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Our nurturing environment provides the structure that allows our toddlers to grow and learn while feeling safe and comfortable in a rich educational environment. In the Young Toddler Classroom the children are introduced to a structured class routine. The routine is flexible and is adjusted to meet the needs of each individual toddlers while meeting their demands as a whole. They begin to eat, sleep, and play at the same time. A schedule allows predictability and a feeling of security among the toddlers.

Towards the middle of the year we begin to transition the toddlers from bottles to sippy cups. The children are encouraged to play cooperatively with their peers and the teachers continuously praise and model appropriate behavior. The students are nurtured and comforted throughout the day. Toddlers are given daily opportunities to explore and learn through age appropriate toys and projects. Children in the Toddler Classroom are encouraged to try to use their words to express their needs and wants. The activities in the Toddler Classroom are developed to create learning experiences and social experiences through play, projects, and activities. A daily report is sent home to let parents know when the child was changed throughout the day, what they ate, and how long they slept.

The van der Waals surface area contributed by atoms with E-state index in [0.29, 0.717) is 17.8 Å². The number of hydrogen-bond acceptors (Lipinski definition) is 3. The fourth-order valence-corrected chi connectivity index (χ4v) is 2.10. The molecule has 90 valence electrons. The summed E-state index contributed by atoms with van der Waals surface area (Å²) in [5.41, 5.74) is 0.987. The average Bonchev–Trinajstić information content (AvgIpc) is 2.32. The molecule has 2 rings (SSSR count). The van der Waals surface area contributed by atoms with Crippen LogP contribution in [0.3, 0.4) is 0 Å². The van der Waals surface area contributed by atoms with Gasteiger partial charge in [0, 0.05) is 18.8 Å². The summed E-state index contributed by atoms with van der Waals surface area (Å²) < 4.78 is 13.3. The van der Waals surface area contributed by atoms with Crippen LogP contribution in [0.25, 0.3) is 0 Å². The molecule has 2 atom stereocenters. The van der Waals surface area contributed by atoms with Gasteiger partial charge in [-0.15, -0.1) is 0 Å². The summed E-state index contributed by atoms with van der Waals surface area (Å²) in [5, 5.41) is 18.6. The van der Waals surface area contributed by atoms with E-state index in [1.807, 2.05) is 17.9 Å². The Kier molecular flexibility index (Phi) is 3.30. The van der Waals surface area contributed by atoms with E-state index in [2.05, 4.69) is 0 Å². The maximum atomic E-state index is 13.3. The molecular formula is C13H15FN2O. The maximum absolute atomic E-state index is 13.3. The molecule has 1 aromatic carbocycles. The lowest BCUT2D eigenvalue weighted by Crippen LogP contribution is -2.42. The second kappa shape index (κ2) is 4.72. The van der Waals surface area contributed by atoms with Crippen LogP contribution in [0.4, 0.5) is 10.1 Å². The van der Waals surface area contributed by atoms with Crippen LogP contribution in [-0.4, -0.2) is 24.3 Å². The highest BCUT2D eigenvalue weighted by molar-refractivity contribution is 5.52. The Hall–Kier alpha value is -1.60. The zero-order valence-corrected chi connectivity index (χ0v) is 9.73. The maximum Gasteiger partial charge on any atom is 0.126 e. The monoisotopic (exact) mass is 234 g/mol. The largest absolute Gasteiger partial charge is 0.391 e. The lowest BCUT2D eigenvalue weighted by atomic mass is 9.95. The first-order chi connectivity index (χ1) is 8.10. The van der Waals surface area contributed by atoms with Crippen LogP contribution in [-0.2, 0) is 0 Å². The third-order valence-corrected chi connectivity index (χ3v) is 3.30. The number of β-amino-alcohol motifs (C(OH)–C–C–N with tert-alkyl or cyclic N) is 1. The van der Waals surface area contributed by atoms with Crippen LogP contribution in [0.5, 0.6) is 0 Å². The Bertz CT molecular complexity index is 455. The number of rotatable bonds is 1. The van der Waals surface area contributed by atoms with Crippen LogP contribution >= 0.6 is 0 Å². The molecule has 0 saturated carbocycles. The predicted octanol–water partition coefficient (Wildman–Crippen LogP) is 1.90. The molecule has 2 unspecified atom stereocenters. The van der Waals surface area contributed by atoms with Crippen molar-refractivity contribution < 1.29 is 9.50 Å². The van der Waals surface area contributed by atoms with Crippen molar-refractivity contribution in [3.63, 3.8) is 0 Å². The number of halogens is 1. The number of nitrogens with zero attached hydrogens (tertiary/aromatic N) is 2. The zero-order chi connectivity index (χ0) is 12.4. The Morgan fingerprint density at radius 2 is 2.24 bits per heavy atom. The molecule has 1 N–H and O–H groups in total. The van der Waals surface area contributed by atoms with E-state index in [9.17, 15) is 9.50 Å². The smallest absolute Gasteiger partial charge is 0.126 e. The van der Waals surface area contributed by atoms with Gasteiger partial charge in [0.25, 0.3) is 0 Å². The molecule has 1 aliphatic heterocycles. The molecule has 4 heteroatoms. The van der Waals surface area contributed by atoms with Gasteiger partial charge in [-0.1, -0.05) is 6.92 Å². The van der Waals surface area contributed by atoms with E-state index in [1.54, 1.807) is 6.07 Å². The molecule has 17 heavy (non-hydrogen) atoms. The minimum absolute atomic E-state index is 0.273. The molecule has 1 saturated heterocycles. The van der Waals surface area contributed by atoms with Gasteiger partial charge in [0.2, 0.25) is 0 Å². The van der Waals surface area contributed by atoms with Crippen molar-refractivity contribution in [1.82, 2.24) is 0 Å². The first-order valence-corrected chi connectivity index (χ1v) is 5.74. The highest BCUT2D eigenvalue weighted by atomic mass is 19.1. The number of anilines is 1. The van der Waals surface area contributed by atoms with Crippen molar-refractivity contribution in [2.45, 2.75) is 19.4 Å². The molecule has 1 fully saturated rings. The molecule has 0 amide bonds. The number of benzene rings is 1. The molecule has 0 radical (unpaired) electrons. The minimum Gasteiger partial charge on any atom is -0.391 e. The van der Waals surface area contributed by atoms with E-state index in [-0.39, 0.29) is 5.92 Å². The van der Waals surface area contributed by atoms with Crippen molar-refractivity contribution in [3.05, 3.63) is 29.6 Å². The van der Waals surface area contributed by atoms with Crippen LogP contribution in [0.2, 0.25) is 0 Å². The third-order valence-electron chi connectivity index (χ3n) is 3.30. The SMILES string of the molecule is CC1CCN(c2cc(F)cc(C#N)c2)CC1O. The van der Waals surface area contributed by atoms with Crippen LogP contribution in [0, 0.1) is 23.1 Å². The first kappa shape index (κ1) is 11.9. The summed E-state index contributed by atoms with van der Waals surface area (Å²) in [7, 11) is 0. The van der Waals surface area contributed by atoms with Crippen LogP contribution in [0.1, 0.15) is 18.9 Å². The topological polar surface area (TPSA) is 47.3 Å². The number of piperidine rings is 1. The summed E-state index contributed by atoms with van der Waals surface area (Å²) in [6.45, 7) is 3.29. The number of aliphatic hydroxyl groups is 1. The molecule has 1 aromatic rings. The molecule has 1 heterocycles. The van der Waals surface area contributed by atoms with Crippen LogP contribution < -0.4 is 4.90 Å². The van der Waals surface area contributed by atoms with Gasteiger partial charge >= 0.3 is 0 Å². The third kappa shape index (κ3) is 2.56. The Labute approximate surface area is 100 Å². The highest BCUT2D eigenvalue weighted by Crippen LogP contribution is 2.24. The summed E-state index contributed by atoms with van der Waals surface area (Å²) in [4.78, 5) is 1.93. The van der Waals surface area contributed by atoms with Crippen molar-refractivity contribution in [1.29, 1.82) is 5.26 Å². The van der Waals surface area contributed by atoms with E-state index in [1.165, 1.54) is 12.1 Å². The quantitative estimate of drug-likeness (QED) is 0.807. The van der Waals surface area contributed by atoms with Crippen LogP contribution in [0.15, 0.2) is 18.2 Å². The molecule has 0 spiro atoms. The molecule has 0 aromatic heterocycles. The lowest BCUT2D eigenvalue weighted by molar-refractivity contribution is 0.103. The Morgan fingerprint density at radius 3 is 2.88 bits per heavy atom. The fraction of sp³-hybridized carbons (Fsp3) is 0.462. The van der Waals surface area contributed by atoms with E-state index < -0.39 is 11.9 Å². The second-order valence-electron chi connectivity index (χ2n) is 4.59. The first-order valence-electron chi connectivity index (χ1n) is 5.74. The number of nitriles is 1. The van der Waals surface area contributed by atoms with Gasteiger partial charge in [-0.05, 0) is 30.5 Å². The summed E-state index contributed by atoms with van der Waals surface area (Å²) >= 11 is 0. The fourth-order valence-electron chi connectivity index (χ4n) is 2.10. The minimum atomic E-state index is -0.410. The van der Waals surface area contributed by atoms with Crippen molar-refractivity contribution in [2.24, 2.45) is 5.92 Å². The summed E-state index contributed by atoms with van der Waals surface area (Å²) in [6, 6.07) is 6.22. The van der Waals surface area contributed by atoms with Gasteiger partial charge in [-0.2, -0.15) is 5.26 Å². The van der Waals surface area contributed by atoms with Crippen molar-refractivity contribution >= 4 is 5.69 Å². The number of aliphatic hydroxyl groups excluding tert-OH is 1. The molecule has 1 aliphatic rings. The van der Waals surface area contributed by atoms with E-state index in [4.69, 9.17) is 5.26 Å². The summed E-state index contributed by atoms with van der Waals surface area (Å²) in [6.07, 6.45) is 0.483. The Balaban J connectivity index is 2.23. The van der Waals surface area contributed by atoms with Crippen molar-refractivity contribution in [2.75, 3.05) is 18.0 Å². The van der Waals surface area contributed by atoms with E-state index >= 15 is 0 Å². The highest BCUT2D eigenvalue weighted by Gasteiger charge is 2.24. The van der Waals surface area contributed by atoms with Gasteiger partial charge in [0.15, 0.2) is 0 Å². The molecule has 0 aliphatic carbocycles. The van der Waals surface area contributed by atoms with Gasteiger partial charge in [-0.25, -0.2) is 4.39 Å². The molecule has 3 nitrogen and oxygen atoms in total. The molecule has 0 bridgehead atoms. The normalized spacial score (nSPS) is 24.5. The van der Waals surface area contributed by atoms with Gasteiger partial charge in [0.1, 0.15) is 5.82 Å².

We offer hands on projects, structured learning, and problem solving to strengthen your toddler’s development in language, fine and gross motor skills, creativity and social interaction. Toddlers are testing their boundaries and are extremely active.

Our primary concern in this age group is to make our little ones feel secure, important, loved, and happy in a group situation. We believe this is achieved by a shared, cooperative play space program under the direct supervision of qualified Teachers:

Unit Areas

  • Language Development
  • Exercise, Small and Large Muscle Development
  • Music and Dance
  • Story Time
  • Art
  • Free Play
  • Creative Play

Guiding Older Toddlers to Use More Words is an essential part of teaching toddlers.

Items You Will Need
The following are items that your child will need during the day:

  • At least two extra outfits – Including pants or shorts, shirts, onesies and socks
  • At least one blanket – To be taken home on Fridays to be washed
  • At least two crib sheets – To be taken home on Fridays to be washed
  • Diapers
  • Wipes
  • Diapering needs (powder, ointment, etc.)
  • Bibs, burp cloths
  • Sippy cup
  • Lotion
  • Backpack
  • Tissues
  • 2 inch mat
  • Several family pictures
  • Pack of Large crayons (6)